Thursday

8th Dec 2016

Portugal expected to exit bailout without further loans

  • Portuguese people have taken to the streets against the bailout-related austerity measures (Photo: Pedro Ribeiro Simoes)

Portugal in the coming days is expected to announce its exit from the EU-IMF bailout without further loans to cushion the transition, with the government reaffirming Wednesday (30 April) its commitment to reduce the budget deficit.

After three years of austerity measures linked to the €78 billion rescue, the government said it expects to have room to start reversing public sector salary cuts from 2015, while still sticking to the deficit reduction targets.

Dear EUobserver reader

Subscribe now for unrestricted access to EUobserver.

Sign up for 30 days' free trial, no obligation. Full subscription only 15 € / month or 150 € / year.

  1. Unlimited access on desktop and mobile
  2. All premium articles, analysis, commentary and investigations
  3. EUobserver archives

EUobserver is the only independent news media covering EU affairs in Brussels and all 28 member states.

♡ We value your support.

If you already have an account click here to login.

But the salary increase would be subject to the country's economy getting back on track, finance minister Maria Luis Albuquerque said.

"Portugal still spends more than it generates. We have to follow the path, all the Portuguese know all too well the costs of budget indiscipline," she said.

The plan was announced after meetings with the troika of international lenders (European Commission, International Monetary Fund, European Central Bank), who are finalising Portugal's last review under the bailout programme, which ends on 17 May.

Lisbon still has to slash the budget deficit to 4 percent of GDP this year and to 2.5 percent next year, despite its meagre economic recovery and high unemployment rate (15%).

But support for a continuation of the bailout, even in the weaker form of a standby loan, is thin both in the country itself and in donor countries – notably Germany.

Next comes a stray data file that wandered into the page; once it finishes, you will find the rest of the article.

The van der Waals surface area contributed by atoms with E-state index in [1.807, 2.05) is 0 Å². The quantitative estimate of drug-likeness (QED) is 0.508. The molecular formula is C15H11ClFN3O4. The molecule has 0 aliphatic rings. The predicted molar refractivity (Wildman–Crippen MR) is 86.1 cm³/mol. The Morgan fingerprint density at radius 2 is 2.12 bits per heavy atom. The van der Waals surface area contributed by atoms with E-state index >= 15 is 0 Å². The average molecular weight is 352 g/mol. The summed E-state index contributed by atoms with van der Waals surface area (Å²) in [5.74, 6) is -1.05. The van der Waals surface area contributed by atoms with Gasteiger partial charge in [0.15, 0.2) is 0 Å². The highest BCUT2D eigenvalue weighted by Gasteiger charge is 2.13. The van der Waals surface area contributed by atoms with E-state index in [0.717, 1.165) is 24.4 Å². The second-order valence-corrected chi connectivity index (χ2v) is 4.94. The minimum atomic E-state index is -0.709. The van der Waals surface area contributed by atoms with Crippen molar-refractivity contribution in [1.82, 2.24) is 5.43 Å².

Economists are also indicating that Portugal can make it out of the bailout without further help, like Ireland did at the end of last year.

"Portugal is expected to have a clean exit. We have been recommending Portugal for 2014 and so far Portugal has been the star performer," said the Copenhagen-based Danske Bank in a research note.

Last week, Portugal held its first auction for 10-year bonds since it requested a bailout three years ago, raising €750 million at an interest rate considered low (3.6%) compared to the more than 15 percent it had to pay at the peak of the crisis.

Eurozone finance ministers on 5 May are expected to approve Portugal's exit from the bailout with no further assistance.

No euro crisis after Italian vote, says EU

The Italian PM's resignation after a failed constitutional referendum has not changed the situation, the Eurogroup president has said. Financial markets have remained stable.

Stakeholders' Highlights

  1. UNICEFSchool “as Vital as Food and Medicine” for Children Caught up in Conflict
  2. European Jewish CongressEJC President Breathes Sigh of Relief Over Result of Austrian Presidential Election
  3. CESICongress Re-elects Klaus Heeger & Romain Wolff as Secretary General & President
  4. European Gaming & Betting AssociationAustrian Association for Betting and Gambling Joins EGBA
  5. ACCAWomen of Europe Awards: Celebrating the Women who are Building Europe
  6. European Heart NetworkWhat About our Kids? Protect Children From Unhealthy Food and Drink Marketing
  7. ECR GroupRestoring Trust and Confidence in the European Parliament
  8. UNICEFChild Rights Agencies Call on EU to put Refugee and Migrant Children First
  9. MIRAIA New Vision on Clean Tech: Balancing Energy Efficiency, Climate Change and Costs
  10. World VisionChildren Cannot Wait! 7 Priority Actions to Protect all Refugee and Migrant Children
  11. ANCI LazioRegio-Mob Project Delivers Analysis of Transport and Mobility in Rome
  12. SDG Watch EuropeCivil Society Disappointed by the Commission's Plans for Sustainable Development Goals